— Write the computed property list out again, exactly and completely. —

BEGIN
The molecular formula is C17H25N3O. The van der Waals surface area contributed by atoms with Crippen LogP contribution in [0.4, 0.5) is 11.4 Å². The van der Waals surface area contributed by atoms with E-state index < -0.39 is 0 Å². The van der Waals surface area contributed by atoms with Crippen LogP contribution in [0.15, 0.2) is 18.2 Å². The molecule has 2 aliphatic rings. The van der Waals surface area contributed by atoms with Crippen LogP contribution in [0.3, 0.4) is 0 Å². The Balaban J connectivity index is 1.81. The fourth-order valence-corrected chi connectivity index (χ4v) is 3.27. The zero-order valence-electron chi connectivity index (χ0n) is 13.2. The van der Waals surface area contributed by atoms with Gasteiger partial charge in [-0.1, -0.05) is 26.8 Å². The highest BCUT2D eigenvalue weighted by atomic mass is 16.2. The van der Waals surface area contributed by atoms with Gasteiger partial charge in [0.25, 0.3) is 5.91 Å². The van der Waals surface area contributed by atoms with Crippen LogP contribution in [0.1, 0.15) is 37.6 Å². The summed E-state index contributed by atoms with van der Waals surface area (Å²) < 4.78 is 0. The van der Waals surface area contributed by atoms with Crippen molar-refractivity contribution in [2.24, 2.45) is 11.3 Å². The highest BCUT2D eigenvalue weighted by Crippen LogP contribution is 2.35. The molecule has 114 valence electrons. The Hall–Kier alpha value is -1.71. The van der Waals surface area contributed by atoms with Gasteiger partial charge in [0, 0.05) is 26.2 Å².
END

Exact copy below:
The molecular formula is C17H25N3O. The van der Waals surface area contributed by atoms with Crippen LogP contribution in [0.4, 0.5) is 11.4 Å². The van der Waals surface area contributed by atoms with E-state index < -0.39 is 0 Å². The van der Waals surface area contributed by atoms with Crippen LogP contribution in [0.15, 0.2) is 18.2 Å². The molecule has 2 aliphatic rings. The van der Waals surface area contributed by atoms with Crippen LogP contribution in [0.3, 0.4) is 0 Å². The Balaban J connectivity index is 1.81. The fourth-order valence-corrected chi connectivity index (χ4v) is 3.27. The zero-order valence-electron chi connectivity index (χ0n) is 13.2. The van der Waals surface area contributed by atoms with Gasteiger partial charge in [-0.1, -0.05) is 26.8 Å². The highest BCUT2D eigenvalue weighted by atomic mass is 16.2. The van der Waals surface area contributed by atoms with Gasteiger partial charge in [0.25, 0.3) is 5.91 Å². The van der Waals surface area contributed by atoms with Crippen LogP contribution in [0.1, 0.15) is 37.6 Å². The summed E-state index contributed by atoms with van der Waals surface area (Å²) < 4.78 is 0. The van der Waals surface area contributed by atoms with Crippen molar-refractivity contribution in [2.24, 2.45) is 11.3 Å². The highest BCUT2D eigenvalue weighted by Crippen LogP contribution is 2.35. The molecule has 114 valence electrons. The Hall–Kier alpha value is -1.71. The van der Waals surface area contributed by atoms with Gasteiger partial charge in [0, 0.05) is 26.2 Å².